May 8, 2007 By Jessica Weidling
The figures still strike fear in our hearts: an estimated 230,210 dead; some 2 million displaced; 370,000 homes obliterated; and about 5,000 miles of coastline destroyed.
But they also give hope of resilience: $13 billion in pledges and roughly $11 billion in commitments for projects; 150,000 homes, and 1,600 schools and health centers have been rebuilt or repaired; and economies and tourist hubs are quickly rebounding, according to the United Nations (U.N.) Office of the Special Envoy for Tsunami Recovery.
Its waters besieged the beaches of 11 Southeast Asian countries, but the hard-earned lessons and time-worn perspective of emergency management successes and failures following the days, weeks, months -- and now years -- after the 2004 Indian Ocean tsunami are still very much alive and relevant.
This tsunami was unique in that it affected so many countries and cultures at once.
The casualties comprised local residents, fishing community villagers, foreign visitors and resort vacationers. Some coastal Indonesian villages lost 70 percent of their inhabitants in just 24 hours, according to the BBC.
In Thailand, foreign help was swift, as forensic specialists traveled to the country within days of the disaster to assist vacationing nationals. But a much different picture was painted in countries like Sri Lanka, India and Indonesia, where international help was scarce.
Since the destruction, much has been accomplished in the way of preparedness: Affected countries started implementing a regional early-warning system, passed natural disaster prevention legislation, began training first responders and sought to educate the public, according to former President Bill Clinton's two-year anniversary analysis of the situation for the U.N. special envoy.
But some regions have proven more resilient than others. Continual analysis of how different communities deal with elusive, impending and highly destructive natural disasters here and abroad will help sharpen preparation guidelines for future disaster management efforts. Unfortunately the characteristic outpouring of money, interest and research following a big incident often fades as years pass.
"The enthusiasm sort of dissipates over time, and when nobody is actually investing any money, the whole place is not prepared, and then the next disaster hits," said Di Jin, associate scientist at the Marine Policy Center of the Woods Hole Oceanographic Institution (WHOI). "The idea is to develop a more robust, or sustainable, hazard management system."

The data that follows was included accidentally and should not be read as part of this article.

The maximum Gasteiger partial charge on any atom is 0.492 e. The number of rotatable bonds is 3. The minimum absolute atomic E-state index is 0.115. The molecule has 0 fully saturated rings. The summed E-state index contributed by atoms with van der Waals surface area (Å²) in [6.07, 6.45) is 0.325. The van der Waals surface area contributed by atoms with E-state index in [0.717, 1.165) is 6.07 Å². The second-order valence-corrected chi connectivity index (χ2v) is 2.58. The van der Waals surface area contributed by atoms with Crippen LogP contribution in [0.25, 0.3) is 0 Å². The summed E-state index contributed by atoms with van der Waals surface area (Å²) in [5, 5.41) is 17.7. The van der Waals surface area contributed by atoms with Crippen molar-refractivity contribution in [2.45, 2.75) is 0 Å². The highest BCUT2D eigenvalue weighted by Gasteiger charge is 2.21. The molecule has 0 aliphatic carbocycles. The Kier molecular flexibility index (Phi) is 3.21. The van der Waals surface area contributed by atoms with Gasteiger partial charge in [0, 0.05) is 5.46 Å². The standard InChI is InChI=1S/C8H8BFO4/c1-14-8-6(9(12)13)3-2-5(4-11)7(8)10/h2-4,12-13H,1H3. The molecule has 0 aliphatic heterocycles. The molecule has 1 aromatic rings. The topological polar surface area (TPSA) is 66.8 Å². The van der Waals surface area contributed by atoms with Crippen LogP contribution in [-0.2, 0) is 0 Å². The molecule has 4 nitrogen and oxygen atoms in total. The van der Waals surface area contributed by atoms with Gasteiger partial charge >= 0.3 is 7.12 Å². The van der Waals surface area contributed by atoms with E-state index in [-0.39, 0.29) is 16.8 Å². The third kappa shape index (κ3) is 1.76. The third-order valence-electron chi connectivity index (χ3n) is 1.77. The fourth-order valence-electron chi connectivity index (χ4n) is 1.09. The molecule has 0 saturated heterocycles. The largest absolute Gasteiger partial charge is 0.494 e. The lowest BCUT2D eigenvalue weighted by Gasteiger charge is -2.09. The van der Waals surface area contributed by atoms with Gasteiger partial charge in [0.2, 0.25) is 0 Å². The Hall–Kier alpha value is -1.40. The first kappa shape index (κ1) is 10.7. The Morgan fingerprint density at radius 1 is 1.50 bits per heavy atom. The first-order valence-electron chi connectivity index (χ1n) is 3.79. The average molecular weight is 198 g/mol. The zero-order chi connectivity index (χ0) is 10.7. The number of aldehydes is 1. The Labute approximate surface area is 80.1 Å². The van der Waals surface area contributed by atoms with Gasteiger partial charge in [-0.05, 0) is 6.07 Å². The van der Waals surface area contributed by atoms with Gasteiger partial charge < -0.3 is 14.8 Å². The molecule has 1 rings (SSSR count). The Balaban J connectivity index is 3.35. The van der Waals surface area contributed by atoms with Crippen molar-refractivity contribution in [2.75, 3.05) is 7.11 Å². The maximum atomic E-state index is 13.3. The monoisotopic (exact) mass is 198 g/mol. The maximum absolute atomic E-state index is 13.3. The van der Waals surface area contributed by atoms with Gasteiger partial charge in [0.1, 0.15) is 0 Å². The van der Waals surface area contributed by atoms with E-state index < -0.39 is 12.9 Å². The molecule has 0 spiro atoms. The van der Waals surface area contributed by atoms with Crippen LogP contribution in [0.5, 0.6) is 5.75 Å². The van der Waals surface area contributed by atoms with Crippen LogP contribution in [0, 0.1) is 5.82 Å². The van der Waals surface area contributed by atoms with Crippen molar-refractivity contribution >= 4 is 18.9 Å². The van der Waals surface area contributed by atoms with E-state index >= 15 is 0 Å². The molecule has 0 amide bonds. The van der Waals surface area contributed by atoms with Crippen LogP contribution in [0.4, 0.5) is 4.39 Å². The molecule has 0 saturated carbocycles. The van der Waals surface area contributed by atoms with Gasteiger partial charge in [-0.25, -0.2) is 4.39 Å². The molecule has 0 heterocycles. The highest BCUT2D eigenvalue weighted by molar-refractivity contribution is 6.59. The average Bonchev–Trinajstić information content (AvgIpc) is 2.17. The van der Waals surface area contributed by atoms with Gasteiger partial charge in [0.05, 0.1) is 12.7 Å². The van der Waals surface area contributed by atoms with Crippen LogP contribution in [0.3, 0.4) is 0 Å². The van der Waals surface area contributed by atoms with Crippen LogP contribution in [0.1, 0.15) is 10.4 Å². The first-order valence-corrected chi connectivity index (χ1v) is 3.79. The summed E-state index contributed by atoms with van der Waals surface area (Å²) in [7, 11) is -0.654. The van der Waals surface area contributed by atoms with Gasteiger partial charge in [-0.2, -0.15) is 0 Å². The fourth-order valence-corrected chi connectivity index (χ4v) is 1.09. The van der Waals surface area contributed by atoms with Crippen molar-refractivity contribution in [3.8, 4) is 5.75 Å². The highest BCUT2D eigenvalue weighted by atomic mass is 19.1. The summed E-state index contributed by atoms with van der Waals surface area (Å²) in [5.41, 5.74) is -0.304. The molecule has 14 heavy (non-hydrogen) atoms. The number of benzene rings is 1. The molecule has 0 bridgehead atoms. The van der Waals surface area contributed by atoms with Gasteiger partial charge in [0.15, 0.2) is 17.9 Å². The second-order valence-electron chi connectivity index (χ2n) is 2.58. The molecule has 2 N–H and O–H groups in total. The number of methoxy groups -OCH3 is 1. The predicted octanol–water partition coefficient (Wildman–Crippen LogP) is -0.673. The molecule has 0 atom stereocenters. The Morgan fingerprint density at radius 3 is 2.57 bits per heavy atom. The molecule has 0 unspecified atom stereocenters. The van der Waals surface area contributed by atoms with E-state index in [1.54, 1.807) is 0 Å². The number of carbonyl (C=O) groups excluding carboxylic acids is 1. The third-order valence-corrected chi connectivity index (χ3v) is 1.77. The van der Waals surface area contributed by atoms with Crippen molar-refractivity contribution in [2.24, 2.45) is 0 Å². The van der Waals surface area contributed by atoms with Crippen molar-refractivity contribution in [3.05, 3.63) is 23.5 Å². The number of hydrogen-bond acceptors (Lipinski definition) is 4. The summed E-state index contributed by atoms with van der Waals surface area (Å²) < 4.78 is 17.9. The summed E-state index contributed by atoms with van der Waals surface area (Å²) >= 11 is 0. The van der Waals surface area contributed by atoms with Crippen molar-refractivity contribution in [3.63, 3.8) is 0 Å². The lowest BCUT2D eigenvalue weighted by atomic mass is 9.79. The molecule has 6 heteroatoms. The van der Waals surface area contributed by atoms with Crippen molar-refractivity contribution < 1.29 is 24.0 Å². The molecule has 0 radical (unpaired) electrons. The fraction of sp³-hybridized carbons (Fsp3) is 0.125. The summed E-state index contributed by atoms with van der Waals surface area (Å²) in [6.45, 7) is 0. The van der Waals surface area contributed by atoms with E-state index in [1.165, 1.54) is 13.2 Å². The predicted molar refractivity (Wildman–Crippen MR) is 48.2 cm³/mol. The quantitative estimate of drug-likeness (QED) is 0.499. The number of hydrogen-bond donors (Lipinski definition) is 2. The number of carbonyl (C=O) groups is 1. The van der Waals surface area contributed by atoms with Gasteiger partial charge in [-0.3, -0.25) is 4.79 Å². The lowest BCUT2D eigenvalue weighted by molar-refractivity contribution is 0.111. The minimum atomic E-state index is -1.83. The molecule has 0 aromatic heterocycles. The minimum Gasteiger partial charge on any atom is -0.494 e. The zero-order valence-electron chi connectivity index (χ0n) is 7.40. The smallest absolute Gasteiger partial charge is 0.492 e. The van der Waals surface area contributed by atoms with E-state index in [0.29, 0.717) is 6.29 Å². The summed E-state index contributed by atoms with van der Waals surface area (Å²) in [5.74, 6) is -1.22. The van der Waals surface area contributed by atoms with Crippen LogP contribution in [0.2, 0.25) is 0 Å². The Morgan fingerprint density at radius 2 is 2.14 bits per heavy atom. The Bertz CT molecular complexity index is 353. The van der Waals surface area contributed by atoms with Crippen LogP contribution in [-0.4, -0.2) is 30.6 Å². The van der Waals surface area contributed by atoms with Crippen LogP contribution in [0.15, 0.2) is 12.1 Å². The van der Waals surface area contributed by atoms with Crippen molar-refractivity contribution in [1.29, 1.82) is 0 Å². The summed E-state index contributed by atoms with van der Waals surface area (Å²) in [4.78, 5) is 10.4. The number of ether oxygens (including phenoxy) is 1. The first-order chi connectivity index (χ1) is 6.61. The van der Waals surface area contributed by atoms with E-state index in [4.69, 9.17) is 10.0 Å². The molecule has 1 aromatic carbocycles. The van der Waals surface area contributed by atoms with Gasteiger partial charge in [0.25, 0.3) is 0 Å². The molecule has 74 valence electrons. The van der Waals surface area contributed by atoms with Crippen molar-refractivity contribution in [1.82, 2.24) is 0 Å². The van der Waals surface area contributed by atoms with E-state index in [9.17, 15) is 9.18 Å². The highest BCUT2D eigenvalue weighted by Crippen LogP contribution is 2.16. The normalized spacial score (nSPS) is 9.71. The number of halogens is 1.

Tectonic plates under the ocean floor thrust against one another off the coast of Sumatra, an Indonesian island, on Dec. 26, 2004, catapulting 80-foot waves on Southeast Asian coastal communities, many of which were vulnerable even before the disaster, creating a true international catastrophe.
The tsunami hit Aceh, Indonesia, within 15 minutes of the shaking, and poured onto the southwest coast of Thailand two hours later. The disaster's scale and size broke records in emergency management and response as locals and foreigners puzzled the pieces together in the aftermath.
The 9.1- to 9.3-magnitude Sumatra-Andaman earthquake, the second most powerful earthquake on record, was so intense that NASA scientists said the tremor slightly shifted the Earth's rotation, altered the planet's shape and moved the North Pole several centimeters.
Following an undersea earthquake, automated buoys and tidal gauges record the changing water levels, from which scientists must quickly decide whether to issue a tsunami warning. Within 15 minutes of the Sumatra-Andaman earthquake, scientists at the National Oceanic and Atmospheric Administration Pacific Tsunami Warning Centre in Hawaii knew of a possible tsunami, but could not spread the word without an early-warning network.
The only natural tsunami warning sign -- receding waters -- made tourists and locals more curious than afraid. Tsunami radio alerts weren't issued until after the waves had struck, according to GlobalSecurity.org, a strategic policy think tank focused on military, intelligence and national security matters.
But the Indian Ocean hadn't had any recent history of a disastrous tsunami.